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Podcasting 101

Volume Number: 21 (2005)
Issue Number: 2
Column Tag: New Technology

Podcasting 101

by August Trometer

How to create your own podcast

Living The Dream

OK, I admit it: I've always wanted my own radio show. You know, a show where I could talk about the things that interest me, play the songs that I like, and interview fascinating people. The unfortunate truth is that radio is a tough business to get into, and I never got to have that show. Until now.

Podcasting is the hottest new term on the internet. In the last few weeks, a Google search for podcasting has gone from only a few hundred results to well over half-a-million. Some media analysts predict that podcasting is going to change broadcasting forever. Why? Because with podcasting, everyone can have their own show. Instead of a huge studio, all you need is a computer and a bit of software. In fact, in the method I'm going to describe, you can begin podcasting for under $50. This article will show you how.

What Is Podcasting?

The idea behind podcasting is simple. It's like Tivo for internet audio. The term podcasting is a play on the word broadcasting, but it turns traditional broadcasting on its head. Programs aren't streamed, like radio, but instead delivered, like magazine subscriptions, right to your desktop. With the right client software, all this happens transparently, and you wake up with fresh content to listen to all day long. The beauty of this method is that you're no longer tied to the show's schedule - you can listen to the programs when you have time, rather than when they're "on."

Podcasting works using syndication feeds, such as those using RSS, to deliver these shows to you. If you use a newsreader, you already know how to subscribe to a podcast, since it is exactly the same as a newsfeed with just an enclosed file. Podcast clients let you subscribe to syndication feeds. If there are any files available, the client automatically downloads them for you.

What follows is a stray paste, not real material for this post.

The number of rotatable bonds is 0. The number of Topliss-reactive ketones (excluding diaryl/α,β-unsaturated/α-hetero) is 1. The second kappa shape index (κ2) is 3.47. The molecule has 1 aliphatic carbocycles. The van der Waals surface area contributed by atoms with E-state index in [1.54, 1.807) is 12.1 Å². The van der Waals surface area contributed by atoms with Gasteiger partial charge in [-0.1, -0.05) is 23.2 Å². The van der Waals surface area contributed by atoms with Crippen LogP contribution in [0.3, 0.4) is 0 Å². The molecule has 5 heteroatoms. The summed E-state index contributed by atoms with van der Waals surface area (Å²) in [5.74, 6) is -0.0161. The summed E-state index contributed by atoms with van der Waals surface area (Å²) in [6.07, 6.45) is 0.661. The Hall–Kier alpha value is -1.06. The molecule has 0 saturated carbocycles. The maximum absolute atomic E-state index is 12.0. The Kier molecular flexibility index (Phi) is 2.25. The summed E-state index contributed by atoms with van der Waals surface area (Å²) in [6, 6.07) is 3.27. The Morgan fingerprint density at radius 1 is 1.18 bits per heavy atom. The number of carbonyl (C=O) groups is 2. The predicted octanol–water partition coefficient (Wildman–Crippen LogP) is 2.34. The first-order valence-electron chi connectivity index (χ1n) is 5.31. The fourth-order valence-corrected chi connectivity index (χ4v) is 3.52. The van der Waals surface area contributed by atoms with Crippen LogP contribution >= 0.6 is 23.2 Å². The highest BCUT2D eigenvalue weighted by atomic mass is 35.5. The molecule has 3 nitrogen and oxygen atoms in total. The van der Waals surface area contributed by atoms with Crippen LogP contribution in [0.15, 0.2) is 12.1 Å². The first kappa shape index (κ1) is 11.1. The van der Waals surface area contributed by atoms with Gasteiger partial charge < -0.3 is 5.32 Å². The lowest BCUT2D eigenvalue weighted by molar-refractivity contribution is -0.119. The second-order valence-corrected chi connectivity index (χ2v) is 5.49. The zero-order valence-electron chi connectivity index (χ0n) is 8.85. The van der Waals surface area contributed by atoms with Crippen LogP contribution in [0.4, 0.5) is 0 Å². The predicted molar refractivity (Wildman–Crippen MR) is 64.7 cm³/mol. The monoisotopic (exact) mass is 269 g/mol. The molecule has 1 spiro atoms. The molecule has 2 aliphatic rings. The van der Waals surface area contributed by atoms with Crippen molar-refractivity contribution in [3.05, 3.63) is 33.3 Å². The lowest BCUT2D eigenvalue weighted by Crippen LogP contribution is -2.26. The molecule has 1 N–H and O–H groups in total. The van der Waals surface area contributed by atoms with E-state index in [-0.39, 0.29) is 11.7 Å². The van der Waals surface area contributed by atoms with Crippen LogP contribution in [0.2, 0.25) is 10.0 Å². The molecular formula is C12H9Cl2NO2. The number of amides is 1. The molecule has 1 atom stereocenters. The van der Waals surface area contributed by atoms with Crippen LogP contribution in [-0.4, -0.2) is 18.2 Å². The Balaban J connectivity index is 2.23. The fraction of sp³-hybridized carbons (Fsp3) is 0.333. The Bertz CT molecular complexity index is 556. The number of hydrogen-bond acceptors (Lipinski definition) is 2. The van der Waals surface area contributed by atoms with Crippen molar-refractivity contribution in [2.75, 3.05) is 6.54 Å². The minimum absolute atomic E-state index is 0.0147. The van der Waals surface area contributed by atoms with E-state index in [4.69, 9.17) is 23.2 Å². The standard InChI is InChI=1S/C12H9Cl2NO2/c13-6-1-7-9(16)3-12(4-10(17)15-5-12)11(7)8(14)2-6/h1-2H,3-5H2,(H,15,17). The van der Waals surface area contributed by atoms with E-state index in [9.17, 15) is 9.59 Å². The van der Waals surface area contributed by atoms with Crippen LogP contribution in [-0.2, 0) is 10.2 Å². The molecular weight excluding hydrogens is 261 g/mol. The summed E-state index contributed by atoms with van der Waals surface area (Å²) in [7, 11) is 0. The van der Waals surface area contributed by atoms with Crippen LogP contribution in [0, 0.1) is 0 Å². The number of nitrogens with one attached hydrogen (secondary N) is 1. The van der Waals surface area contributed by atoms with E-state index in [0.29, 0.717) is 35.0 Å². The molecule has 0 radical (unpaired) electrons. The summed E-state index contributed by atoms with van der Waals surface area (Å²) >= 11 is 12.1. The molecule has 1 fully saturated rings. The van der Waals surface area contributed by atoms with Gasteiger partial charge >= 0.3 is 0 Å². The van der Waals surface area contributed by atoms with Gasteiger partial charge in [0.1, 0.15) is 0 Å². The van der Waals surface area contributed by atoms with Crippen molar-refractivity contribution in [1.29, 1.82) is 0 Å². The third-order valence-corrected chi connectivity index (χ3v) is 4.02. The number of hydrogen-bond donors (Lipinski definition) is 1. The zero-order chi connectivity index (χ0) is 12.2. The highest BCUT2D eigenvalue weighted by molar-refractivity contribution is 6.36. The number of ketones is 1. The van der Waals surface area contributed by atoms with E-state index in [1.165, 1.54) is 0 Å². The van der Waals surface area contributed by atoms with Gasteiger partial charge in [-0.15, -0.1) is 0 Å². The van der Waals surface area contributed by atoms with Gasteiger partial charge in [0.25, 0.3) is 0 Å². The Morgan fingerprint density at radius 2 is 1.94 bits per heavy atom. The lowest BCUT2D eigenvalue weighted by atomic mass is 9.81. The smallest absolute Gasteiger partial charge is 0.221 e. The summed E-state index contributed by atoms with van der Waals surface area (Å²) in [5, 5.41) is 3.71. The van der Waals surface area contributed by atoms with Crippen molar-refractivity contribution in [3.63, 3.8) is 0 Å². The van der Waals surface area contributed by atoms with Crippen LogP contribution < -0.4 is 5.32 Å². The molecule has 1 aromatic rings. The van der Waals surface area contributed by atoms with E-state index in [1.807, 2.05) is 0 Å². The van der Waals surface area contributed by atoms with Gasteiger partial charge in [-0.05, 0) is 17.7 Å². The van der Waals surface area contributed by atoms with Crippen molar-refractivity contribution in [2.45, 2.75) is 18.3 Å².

There are hundreds of people producing podcasts, and more shows are popping up every day. Even some of the big media names are starting to take interest as more and more people turn to podcasts rather than regular radio for their information and entertainment.

Even more interesting is that anyone can create and distribute his own podcast. The power of today's computers and the vast reach of the internet mean that having your own radio show is nearly as easy as hitting record on your Mac.

Receiving Podcasts

Before you start creating your own show, it's probably a good idea to listen to some of the other podcasts out there. To do that, you'll need a podcast client. For the Mac there are currently two clients available, iPodderX (http://iPodderX.com), which is shareware, and iPodder Lemon (http://ipodder.sourceforge.com), which is open source. Both have their own set of features, but the basic functionality of each is similar.


Figure 1. iPodderX


Figure 2. iPodder Lemon

Download and install the client of your choice. Launch it, and you can begin adding feeds. Both clients feature an integrated podcast directory listing many of the available podcasts, so feel free to browse and choose the podcasts that interest you. Both clients can also be set to automatically download podcasts, so you don't need to manually activate the downloads. I highly recommend that you find this setting and turn it on.

Once you're all set up, the fun begins. Whenever your client checks for podcasts, it looks at the list of feeds you've subscribed to. If there are any available files, it automatically downloads them to your computer. Now the magic: if the file is an audio file, it will be automatically moved to iTunes for you, where you can listen at your leisure. If you have an iPod, the next time you sync, all those podcasts will be copied to your iPod. You'll have fresh content to go!

Your First Podcast